Vice President Joe Biden was in Connecticut to talk about gun control measures at a conference with Governor Dannel Malloy. As WNPR's Jeff Cohen reports, an otherwise somber governor did a little bit to try and make the crowd laugh. Without the vice president in the room, Malloy gave his remarks and said that anytime you get to spend part of your day with Joe Biden is a good day.
And then he said this: "I'm going to bet that he's going to mention either his grandmother or his grandfather at some point in his talk with us." Enter the vice president.
It's clear that the Legislative Bi-Partisan Task Force charged with making recommendations in response to the Newtown tragedy will probably miss their February deadline. But one of the subcommittees of the task force, the school safety subcommittee finished their work yesterday. Joining us by phone is State Senator Beth Bye, she is a member of the school safety subcommittee.
Former Hartford Mayor Eddie Perez was back in court today, appealing his 2010 convictions on corruption-related charges. Perez was sentenced to three years in prison but has been free while his appeal is pending. Perez was convicted for two separate incidents.
President Obama has called on both parties in Congress to send him an immigration reform package - saying in his State of the Union address that “now is the time to get it done.” He’s vowed to let Congress do its work...but in the last few days, we learned that the President has crafted his own proposal. Many in Congress see it as a priority, too.
Governor Dannel Malloy’s new budget includes some tax relief, and a promise of no new taxes. But it’s also a document that even some in his party are calling “confusing.” Today, where we live, we’ll try to pull apart fiction from reality in the new two-year state budget.
Its official. New Haven’s longest serving mayor, John DeStefano, will not seek re-election.
As she introduced the mayor, Congresswoman Rosa DeLauro said she couldn’t imagine the city of New Haven as vibrant a place today were it not for John DeStefano. "He takes big gambles. He takes risks. And those risks have paid off for people."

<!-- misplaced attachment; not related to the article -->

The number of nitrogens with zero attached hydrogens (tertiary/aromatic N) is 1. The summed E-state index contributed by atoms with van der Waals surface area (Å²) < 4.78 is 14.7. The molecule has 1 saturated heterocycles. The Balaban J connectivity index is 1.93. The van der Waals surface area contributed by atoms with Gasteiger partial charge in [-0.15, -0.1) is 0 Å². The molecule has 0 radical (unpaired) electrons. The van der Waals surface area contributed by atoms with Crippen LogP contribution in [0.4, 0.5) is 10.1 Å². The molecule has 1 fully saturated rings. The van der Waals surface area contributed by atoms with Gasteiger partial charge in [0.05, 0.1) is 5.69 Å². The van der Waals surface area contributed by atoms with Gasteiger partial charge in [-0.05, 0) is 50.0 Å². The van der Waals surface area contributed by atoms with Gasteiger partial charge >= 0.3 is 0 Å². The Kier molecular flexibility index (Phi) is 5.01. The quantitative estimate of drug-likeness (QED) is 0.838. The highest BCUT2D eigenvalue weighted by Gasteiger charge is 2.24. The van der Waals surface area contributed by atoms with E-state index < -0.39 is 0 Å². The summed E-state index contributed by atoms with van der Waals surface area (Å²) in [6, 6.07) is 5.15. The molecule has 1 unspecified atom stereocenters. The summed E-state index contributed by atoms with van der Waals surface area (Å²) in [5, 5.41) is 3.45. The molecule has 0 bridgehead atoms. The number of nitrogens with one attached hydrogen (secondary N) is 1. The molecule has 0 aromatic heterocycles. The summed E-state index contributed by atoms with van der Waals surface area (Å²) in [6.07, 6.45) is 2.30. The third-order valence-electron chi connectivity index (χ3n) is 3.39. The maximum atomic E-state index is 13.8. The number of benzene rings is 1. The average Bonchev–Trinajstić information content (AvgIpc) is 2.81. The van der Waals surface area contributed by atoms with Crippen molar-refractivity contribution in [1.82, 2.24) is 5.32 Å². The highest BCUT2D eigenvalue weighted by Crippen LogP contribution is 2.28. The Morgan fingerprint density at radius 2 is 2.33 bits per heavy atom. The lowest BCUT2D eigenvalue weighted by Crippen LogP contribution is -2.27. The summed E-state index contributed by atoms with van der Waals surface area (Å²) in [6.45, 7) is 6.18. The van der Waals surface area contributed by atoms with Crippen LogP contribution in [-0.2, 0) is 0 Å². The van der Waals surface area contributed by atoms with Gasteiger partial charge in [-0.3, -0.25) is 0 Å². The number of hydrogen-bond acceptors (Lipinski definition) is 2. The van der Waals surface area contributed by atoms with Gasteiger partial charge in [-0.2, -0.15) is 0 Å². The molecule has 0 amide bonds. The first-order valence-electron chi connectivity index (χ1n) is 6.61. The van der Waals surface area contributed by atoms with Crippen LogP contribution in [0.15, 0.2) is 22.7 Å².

The state's Commissioner of Veterans Affairs is applauding news that the military is ending its ban on women serving in the infantry and other ground combat. WNPR's Lucy Nalpathanchil has more from Vietnam veteran Linda Schwartz.
Connecticut officials are welcoming President Barack Obama's sweeping proposals for curbing gun violence following the deadly shooting at Newtown's Sandy Hook Elementary School. WNPR's Jeff Cohen reports. Gov. Dannel Malloy credited the president with taking "the critical first step" in making sure such a tragedy doesn't happen again. Malloy said the president has offered "common sense measures" that "we should all be able to agree on."
Connecticut legislators are establishing a bipartisan task force to recommend possible legislation to prevent gun violence, provide mental health care and improve school safety. As WNPR's Jeff Cohen reports, this comes a month after the shooting at the Sandy Hook Elementary School in Newtown.
As Vice President Biden prepares to issue his gun safety recommendations to the president early next week, Connecticut Democrats are keeping the pressure on. WNPR's Jeff Cohen reports. Senators Richard Blumenthal and Chris Murphy say they've sent a letter to Biden, urging measures that would expand assault weapons bans, institute universal background checks for gun and ammunition purchase, and improve federal tracking of firearms.
As we've been hearing, following the deadly mass shooting at Sandy Hook Elementary School in Connecticut, politicians have taken a renewed interest in gun control. The governors of Connecticut and New York have been leading the effort. Jeff Cohen of member station WNPR in Hartford reports on the proposals that are emerging.
JEFF COHEN, BYLINE: In his State of the State address, Governor Andrew Cuomo said New York could be a model for the nation.
Connecticut Gov. Dannel P. Malloy is urging lawmakers to work with him to prevent future tragedies like the mass shooting at Newtown's Sandy Hook Elementary School.
Malloy became emotional Wednesday as he spoke about the teachers and a therapist who sacrificed their lives to protect students, apologizing after he paused during his State of the State address to gain his composure.